First minority-owned stock exchange aims to boost Black businesses, economic equality

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Web Desk
The Dow Jones Industrial Average is displayed on a screen after the markets closed at the New York Stock Exchange (NYSE) in Manhattan, New York City, US, December 17, 2021.—Reuters
The Dow Jones Industrial Average is displayed on a screen after the markets closed at the New York Stock Exchange (NYSE) in Manhattan, New York City, US, December 17, 2021.—Reuters

The inaugural minority-owned stock exchange, known as the Dream Exchange, is paving the way to make the stock market more inclusive, particularly for people of colour who historically face limited access to capital, Scripps News reported. 

The driving force behind this initiative is to provide smaller companies, often neglected in traditional markets, with the advantages and prosperity associated with being publicly traded.

Dream Exchange co-founder, Kyles, emphasised the mission to focus on smaller companies that have been left behind, especially those led by entrepreneurs of color. The goal is to reshape the narrative so that emerging businesses, ten years from now, consider the Dream Exchange as a viable source of capital for their growth.

Access to capital is a primary obstacle for companies seeking success, and this challenge is exacerbated for people of colour. A mere 0.2% of New York Stock Exchange companies are minority-owned, a statistic that the Dream Exchange seeks to overturn by investing in companies from underserved communities.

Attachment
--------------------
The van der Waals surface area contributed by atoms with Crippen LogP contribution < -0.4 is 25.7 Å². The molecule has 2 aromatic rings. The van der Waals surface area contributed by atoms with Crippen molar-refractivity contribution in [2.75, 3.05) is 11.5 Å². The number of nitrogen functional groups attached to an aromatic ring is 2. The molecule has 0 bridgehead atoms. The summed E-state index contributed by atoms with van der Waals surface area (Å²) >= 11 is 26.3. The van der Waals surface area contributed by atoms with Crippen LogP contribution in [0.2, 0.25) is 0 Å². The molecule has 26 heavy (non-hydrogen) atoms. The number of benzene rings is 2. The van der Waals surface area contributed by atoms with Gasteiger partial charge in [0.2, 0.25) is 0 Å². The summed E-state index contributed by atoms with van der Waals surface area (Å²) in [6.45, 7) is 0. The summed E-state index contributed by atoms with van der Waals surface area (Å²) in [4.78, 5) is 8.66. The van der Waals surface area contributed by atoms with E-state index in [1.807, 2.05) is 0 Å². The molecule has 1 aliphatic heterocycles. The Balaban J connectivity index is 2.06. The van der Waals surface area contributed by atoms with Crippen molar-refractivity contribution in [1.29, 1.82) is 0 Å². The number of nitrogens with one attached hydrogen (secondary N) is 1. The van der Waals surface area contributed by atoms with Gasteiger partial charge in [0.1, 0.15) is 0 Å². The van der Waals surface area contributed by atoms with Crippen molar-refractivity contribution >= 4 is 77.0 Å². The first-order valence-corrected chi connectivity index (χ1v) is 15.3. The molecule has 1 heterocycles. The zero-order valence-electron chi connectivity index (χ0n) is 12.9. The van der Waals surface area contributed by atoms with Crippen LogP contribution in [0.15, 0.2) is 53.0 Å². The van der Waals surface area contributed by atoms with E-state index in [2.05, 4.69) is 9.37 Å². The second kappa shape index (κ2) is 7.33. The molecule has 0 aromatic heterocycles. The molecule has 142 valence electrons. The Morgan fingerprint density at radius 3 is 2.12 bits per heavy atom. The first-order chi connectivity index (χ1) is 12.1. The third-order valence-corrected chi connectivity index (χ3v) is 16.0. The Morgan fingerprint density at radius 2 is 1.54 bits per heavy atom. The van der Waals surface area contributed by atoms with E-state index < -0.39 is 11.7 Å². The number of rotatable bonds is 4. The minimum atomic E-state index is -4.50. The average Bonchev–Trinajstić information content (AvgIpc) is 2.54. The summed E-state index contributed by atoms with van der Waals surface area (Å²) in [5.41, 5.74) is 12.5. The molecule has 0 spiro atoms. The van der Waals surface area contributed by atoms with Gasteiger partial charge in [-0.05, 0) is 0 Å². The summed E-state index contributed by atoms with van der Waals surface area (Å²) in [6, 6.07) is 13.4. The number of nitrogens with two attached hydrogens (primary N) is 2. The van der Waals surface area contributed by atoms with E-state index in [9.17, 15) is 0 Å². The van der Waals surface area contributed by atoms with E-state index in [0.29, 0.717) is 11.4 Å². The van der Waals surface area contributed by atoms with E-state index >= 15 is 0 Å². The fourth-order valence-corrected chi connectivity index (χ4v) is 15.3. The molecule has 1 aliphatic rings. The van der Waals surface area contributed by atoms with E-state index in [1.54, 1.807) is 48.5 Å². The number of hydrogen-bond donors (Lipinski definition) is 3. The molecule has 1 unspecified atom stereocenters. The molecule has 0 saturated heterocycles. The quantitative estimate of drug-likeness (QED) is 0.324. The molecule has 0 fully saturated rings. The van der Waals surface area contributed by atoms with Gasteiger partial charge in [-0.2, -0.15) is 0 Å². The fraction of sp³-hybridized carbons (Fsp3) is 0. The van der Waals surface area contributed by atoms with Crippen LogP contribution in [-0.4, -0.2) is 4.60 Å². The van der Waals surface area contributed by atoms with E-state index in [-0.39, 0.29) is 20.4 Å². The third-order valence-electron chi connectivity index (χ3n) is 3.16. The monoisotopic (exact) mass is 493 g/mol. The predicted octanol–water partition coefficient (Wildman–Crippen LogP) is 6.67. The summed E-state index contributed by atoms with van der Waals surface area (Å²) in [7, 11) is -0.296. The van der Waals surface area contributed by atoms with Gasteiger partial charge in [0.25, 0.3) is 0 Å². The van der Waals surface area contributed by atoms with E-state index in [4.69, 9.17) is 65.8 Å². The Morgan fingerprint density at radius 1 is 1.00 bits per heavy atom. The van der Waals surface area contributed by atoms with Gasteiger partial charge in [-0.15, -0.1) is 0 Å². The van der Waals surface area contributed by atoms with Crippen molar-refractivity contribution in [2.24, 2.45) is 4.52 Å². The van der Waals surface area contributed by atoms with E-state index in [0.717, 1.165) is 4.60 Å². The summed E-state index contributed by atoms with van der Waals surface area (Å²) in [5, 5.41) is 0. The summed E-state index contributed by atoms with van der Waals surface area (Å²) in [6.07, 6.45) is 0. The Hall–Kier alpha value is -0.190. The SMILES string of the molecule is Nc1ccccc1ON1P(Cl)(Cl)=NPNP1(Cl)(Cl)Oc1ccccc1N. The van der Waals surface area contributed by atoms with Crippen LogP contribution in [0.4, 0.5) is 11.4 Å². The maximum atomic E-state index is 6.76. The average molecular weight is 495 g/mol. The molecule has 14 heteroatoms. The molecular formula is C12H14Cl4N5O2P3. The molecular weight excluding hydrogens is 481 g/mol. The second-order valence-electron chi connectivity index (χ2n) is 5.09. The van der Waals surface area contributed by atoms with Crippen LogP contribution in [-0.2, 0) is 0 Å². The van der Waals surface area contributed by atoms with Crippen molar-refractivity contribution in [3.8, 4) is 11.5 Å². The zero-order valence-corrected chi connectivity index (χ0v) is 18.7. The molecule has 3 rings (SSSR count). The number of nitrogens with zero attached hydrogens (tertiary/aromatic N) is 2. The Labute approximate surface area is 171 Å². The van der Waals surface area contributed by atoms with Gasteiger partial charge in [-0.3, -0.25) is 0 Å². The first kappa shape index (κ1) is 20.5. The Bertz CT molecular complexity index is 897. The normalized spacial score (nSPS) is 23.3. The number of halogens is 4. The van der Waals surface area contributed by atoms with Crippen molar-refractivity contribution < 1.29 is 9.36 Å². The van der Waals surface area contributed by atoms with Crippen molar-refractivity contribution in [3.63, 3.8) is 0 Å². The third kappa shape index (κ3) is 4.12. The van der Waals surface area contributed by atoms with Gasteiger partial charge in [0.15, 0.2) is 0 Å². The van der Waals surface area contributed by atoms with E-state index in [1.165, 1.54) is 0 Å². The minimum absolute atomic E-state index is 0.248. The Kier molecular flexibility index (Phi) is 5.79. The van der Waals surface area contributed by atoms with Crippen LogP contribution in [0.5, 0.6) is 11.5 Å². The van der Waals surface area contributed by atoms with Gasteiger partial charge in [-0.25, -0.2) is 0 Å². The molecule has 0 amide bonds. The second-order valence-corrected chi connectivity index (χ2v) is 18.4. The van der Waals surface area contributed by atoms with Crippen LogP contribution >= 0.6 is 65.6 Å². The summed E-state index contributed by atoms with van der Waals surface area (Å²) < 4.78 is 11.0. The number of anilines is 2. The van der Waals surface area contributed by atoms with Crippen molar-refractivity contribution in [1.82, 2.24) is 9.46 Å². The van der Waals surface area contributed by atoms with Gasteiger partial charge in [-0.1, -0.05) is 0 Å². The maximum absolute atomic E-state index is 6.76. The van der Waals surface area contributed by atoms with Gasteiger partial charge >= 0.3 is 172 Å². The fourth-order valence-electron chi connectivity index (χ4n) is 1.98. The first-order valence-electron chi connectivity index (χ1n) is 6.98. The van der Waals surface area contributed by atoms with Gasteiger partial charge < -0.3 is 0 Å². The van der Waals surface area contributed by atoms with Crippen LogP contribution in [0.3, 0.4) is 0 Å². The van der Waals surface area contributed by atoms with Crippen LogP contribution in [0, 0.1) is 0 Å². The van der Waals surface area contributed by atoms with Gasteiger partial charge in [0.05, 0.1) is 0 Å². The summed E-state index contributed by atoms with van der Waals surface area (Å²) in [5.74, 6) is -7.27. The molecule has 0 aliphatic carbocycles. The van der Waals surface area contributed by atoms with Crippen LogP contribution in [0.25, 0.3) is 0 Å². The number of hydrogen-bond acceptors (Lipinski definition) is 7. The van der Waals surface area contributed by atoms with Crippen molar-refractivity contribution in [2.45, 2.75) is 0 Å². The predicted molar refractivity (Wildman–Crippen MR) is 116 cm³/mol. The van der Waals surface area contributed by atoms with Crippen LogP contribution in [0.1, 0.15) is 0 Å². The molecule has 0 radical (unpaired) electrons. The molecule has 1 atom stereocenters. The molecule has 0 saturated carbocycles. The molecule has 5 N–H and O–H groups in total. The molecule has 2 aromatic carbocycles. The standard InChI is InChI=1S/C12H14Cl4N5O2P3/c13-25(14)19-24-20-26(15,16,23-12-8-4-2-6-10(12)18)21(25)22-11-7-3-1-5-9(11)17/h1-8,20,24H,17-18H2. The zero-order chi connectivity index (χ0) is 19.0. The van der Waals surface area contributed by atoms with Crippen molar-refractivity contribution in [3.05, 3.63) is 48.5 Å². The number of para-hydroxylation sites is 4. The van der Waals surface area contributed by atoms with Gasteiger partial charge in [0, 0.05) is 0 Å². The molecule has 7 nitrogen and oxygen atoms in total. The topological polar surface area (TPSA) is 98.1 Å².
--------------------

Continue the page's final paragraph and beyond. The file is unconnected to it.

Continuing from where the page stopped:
The founders, Cecala and Kyles, envision a ripple effect, addressing unequal access to wealth. Drawing inspiration from Dr. Martin Luther King Jr, Kyles stressed the importance of economic parity for achieving equality. 

They believe that economic parity can be achieved when companies from diverse backgrounds are listed on a stock exchange, as highlighted by the US Treasury Department Task Force, indicating that 92% of jobs within a company are created when it goes public.

Taking their vision further, Kyles and Cecala are collaborating with Congress to advance the Main Street Growth Act. 

This legislation aims to establish 'venture exchanges,' channelling additional capital to smaller, growing, minority-owned companies and promoting the broader understanding that the stock market is for everyone, contributing to overall community well-being and economic prosperity.